Call them what you will—small groups, community groups, life groups, missional communities, neighborhood gatherings, etc.—we need the Bible to be studied in these groups. We need, for lack of better terms, more Bible Studies. Now, I know that the label “Bible Study” is falling out of vogue these days, so hear me out. I’m not saying we need more churchy programs, where a group of “us four and no more” hunker down and study the Bible in order to confirm all their presuppositions in a non-missional setting. But I do think that the church needs to forge many avenues for its people to study the word in a corporate setting.
One objection I hear is: “Don’t we know enough about God? Should we focus more on living it out?
Of course living it out is the goal, so any Bible Study that doesn’t have this as its aim is wrong headed. But I don’t think the way to live out the Bible is to study it less. And I would not say that the church today knows the Bible too well. The last 100 years has seen biblical illiteracy soar high among believers in the church. In the history of God’s people, we study, memorize, and know the Bible far less not far more that ever before. According to a study made by the Barna Group, less than 10% of born again believers have a biblical worldview. (They define biblical worldview in terms of the basic orthodox truths of Christianity—sinlessness of Jesus, salvation by grace through faith, the omnipotence and omniscience of God, etc.) We can quibble over the accuracy or nature of such statistics. But even if they were off by a 100% and only 20% had a biblical worldview, this would show clearly that most Christians need more Bible study and not less.
And they need to study it in a corporate setting. Another objection I hear to corporate Bible Study is: “shouldn’t we be reading our Bibles ourselves as individuals (through personal devotions, etc.) and not relying upon other people to study the Bible?
This may sound shocking, but my answer to this is no. I don’t want to knock personal reading; I greatly encourage it. But reading the Bible by yourself is insufficient and the church will continue to be biblically anemic if it relies upon mere personal study of the Bible for its congregants to have a Biblical Worldview. In fact, very few Christians ever did a personal devotion (i.e. read the Bible by themselves as individuals) for the first 1500 years of the church. Were they unspiritual? No, quite the opposite. They simply didn’t have access to the Bible. For one, only 10% of the population was literate in Jesus’ time, and this didn’t improve much through the later years (Byzantine era and Middle Ages). So very few Christians read the Bible by themselves, until recently. Second, most of these 10% could not afford to purchase their own Bible; that is, not until the printing press was invented in AD 1450. So for the first 1500 years of the Christian church, believers were dependent upon other believers to know, understand, and memorize the Bible. In fact, for the first few centuries of the Christian church, new believers would attend a Church based class that lasted for 3 years, which consisted of hearing the entire Bible read aloud (since most of them couldn’t read) and hearing a teacher comment on every single passages. This was mandatory for every new believer (not just aspiring pastors or Bible College students). New believers were inundated with the word of God, because the early church believed that this was foundational for living the Christian life. (A sweet study was performed by Clinton Arnold of Talbot Seminary on this. Post a comment and I’ll email it to you.)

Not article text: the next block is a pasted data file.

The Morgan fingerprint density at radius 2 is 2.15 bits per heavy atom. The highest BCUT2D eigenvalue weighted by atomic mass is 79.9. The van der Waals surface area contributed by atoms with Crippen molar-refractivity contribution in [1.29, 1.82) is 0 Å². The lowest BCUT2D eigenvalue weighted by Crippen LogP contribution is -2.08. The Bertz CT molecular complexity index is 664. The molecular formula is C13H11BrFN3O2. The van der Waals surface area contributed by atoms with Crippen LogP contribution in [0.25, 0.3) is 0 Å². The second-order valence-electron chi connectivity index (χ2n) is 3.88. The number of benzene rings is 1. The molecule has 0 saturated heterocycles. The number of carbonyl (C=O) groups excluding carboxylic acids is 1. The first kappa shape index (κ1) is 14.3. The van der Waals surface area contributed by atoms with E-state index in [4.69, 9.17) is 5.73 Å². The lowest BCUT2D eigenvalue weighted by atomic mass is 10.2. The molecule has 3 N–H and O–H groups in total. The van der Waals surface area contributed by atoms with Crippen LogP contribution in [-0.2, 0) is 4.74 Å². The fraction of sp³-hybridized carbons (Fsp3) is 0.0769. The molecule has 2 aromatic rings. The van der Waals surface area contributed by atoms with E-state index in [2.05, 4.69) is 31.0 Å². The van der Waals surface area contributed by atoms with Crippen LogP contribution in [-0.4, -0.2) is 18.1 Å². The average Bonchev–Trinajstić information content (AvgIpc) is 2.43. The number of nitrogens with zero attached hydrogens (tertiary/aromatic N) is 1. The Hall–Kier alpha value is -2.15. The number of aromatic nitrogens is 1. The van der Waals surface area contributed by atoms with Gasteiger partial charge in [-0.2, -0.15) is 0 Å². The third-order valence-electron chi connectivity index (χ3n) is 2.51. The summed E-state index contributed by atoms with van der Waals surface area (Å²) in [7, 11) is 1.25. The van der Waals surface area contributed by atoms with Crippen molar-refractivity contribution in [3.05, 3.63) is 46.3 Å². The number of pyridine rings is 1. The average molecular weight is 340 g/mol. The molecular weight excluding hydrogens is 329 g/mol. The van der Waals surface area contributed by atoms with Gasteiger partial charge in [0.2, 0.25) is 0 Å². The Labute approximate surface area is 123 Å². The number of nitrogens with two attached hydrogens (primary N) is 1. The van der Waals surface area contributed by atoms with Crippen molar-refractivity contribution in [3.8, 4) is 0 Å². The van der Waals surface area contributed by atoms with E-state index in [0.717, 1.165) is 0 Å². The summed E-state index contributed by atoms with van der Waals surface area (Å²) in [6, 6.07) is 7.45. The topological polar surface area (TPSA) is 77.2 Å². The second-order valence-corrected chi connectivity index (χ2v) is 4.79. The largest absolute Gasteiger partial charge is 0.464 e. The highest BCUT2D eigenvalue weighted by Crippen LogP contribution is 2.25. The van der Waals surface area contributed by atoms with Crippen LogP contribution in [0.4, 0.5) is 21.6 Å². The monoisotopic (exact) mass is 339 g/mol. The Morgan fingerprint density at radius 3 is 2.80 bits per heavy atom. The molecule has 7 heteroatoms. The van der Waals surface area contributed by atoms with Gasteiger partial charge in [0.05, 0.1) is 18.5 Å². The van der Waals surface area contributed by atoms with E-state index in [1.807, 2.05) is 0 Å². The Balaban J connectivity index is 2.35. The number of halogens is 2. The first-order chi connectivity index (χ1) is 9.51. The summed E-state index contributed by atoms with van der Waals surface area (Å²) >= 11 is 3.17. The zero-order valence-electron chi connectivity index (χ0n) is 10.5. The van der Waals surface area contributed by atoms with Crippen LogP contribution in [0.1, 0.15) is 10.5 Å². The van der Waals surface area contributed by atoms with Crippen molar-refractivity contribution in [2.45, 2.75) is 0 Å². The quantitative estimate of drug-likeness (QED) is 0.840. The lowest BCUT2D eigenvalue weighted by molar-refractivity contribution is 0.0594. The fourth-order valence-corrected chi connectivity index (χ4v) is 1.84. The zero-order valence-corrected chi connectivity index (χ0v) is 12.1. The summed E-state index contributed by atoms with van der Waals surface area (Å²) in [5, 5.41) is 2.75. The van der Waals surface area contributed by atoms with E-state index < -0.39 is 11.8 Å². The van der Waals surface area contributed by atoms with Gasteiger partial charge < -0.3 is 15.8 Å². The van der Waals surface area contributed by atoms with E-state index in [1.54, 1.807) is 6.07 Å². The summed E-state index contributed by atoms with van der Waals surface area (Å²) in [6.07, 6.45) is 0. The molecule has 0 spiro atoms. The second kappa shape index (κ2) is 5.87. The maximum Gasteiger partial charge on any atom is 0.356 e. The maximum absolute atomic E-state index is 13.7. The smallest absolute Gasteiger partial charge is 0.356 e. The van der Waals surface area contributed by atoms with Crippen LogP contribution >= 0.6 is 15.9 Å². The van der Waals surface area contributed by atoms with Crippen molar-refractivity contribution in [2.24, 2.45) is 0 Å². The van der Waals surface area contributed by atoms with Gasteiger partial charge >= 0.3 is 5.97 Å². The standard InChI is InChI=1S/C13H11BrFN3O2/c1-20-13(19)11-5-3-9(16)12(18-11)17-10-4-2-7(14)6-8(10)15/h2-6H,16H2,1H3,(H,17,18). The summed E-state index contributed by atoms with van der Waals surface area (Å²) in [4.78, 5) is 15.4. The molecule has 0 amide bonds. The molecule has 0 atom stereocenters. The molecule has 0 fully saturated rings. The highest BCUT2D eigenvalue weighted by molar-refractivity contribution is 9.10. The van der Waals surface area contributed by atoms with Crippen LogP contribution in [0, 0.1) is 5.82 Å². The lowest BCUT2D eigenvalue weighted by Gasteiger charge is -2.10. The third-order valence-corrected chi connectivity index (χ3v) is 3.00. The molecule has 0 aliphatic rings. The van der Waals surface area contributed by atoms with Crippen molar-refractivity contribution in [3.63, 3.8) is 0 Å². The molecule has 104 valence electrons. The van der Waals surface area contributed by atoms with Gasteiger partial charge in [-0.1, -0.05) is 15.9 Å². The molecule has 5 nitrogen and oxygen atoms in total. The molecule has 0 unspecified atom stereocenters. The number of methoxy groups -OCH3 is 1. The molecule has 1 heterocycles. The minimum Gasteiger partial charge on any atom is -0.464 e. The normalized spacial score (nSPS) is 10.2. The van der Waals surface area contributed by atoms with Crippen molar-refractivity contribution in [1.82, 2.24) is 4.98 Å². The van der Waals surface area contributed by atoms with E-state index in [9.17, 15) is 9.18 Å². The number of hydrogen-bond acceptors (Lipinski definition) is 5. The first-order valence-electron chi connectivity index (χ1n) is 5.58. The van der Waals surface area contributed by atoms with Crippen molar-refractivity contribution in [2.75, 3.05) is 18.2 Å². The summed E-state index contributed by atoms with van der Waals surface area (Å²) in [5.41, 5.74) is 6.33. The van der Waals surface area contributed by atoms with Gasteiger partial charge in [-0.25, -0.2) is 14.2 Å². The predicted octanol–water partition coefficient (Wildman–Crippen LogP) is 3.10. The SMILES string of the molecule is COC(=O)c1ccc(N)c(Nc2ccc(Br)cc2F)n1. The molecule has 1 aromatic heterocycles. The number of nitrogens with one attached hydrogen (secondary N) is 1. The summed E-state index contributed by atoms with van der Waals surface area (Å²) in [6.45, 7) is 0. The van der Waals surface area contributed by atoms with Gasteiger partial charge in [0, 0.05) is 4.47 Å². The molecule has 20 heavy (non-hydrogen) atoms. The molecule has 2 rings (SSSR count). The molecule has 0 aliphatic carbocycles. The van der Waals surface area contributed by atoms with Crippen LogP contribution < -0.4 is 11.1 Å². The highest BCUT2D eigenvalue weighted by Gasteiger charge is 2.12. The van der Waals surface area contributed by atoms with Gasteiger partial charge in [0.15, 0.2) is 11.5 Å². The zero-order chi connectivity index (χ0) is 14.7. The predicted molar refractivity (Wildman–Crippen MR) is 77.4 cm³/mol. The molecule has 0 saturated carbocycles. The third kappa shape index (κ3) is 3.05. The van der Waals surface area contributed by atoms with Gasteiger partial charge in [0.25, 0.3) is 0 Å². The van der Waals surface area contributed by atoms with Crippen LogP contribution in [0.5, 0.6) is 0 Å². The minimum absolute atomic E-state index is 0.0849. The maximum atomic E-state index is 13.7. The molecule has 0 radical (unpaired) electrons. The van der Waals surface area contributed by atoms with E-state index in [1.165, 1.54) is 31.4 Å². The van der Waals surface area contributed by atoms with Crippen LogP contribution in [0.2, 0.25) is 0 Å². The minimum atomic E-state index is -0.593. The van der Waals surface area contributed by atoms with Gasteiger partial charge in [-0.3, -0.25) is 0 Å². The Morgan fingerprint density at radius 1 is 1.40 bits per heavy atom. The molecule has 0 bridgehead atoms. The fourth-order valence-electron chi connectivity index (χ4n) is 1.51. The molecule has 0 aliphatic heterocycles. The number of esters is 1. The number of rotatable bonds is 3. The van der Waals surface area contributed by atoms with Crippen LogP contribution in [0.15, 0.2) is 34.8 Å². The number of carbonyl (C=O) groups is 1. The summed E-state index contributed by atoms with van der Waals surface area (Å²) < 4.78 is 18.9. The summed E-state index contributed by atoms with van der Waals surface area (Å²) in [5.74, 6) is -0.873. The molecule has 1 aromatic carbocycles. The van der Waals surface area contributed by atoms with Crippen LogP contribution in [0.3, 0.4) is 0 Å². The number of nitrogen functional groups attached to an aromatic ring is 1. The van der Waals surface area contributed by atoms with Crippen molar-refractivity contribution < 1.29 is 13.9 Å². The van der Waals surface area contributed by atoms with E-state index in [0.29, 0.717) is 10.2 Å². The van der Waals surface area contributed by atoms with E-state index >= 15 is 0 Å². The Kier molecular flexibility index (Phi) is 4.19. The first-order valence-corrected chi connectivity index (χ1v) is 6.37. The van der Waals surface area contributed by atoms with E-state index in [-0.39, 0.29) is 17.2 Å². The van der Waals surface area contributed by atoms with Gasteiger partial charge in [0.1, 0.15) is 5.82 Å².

Relying upon personal reading among church congregants is a naïve and quite modern means of getting God’s word into the hearts and minds of Christians.
And neither can the church rely upon one 35 minute Sunday sermon to teach the text to its congregants. If it were up to me, our churches would be filled with tons of avenues to corporately study the Bible (if it’s a priority, we can find ways of making it happen.) And I don’t mean going through the latest Christian living book, or watching a video of some famous speaker whom you’ve never met. I mean gathering around a gifted teacher who has studied the text and can help others understand it. Over, and over, and over. Monday morning, Tuesday nights, Wednesday afternoon. The Pentateuch, Historical books, Psalms, Proverbs, Matthew, Romans, Revelation—drink deeply from the delicious wells of God’s written word! It is not an idle word; it is your very life (Deut 31). You can get by on bread, but if you truly want life, then study, study, study the text. And you will get more out of it if you do it in a corporate setting. This is the way the Bible was designed to be studied.
As we move into a new age that desires authenticity, relationships, and community, let’s not leave behind the Scriptures—the catalyst for sustained missional living.